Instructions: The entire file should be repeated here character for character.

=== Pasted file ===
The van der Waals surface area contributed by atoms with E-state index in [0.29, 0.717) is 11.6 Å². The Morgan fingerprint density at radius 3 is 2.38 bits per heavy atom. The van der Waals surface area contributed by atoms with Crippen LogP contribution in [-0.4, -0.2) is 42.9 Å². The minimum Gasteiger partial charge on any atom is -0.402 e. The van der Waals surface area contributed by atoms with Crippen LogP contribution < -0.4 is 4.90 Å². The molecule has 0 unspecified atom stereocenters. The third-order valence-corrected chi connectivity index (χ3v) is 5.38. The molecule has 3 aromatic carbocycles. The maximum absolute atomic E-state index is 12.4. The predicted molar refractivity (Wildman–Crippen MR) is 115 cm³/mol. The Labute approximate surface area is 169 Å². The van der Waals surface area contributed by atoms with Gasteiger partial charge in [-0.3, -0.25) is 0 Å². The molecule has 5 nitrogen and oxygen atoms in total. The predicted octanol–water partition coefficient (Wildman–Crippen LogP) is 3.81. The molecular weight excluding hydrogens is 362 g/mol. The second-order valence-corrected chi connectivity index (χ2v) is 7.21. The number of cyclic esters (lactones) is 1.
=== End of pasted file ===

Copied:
The van der Waals surface area contributed by atoms with E-state index in [0.29, 0.717) is 11.6 Å². The Morgan fingerprint density at radius 3 is 2.38 bits per heavy atom. The van der Waals surface area contributed by atoms with Crippen LogP contribution in [-0.4, -0.2) is 42.9 Å². The minimum Gasteiger partial charge on any atom is -0.402 e. The van der Waals surface area contributed by atoms with Crippen LogP contribution < -0.4 is 4.90 Å². The molecule has 0 unspecified atom stereocenters. The third-order valence-corrected chi connectivity index (χ3v) is 5.38. The molecule has 3 aromatic carbocycles. The maximum absolute atomic E-state index is 12.4. The predicted molar refractivity (Wildman–Crippen MR) is 115 cm³/mol. The Labute approximate surface area is 169 Å². The van der Waals surface area contributed by atoms with Gasteiger partial charge in [-0.3, -0.25) is 0 Å². The molecule has 5 nitrogen and oxygen atoms in total. The predicted octanol–water partition coefficient (Wildman–Crippen LogP) is 3.81. The molecular weight excluding hydrogens is 362 g/mol. The second-order valence-corrected chi connectivity index (χ2v) is 7.21. The number of cyclic esters (lactones) is 1.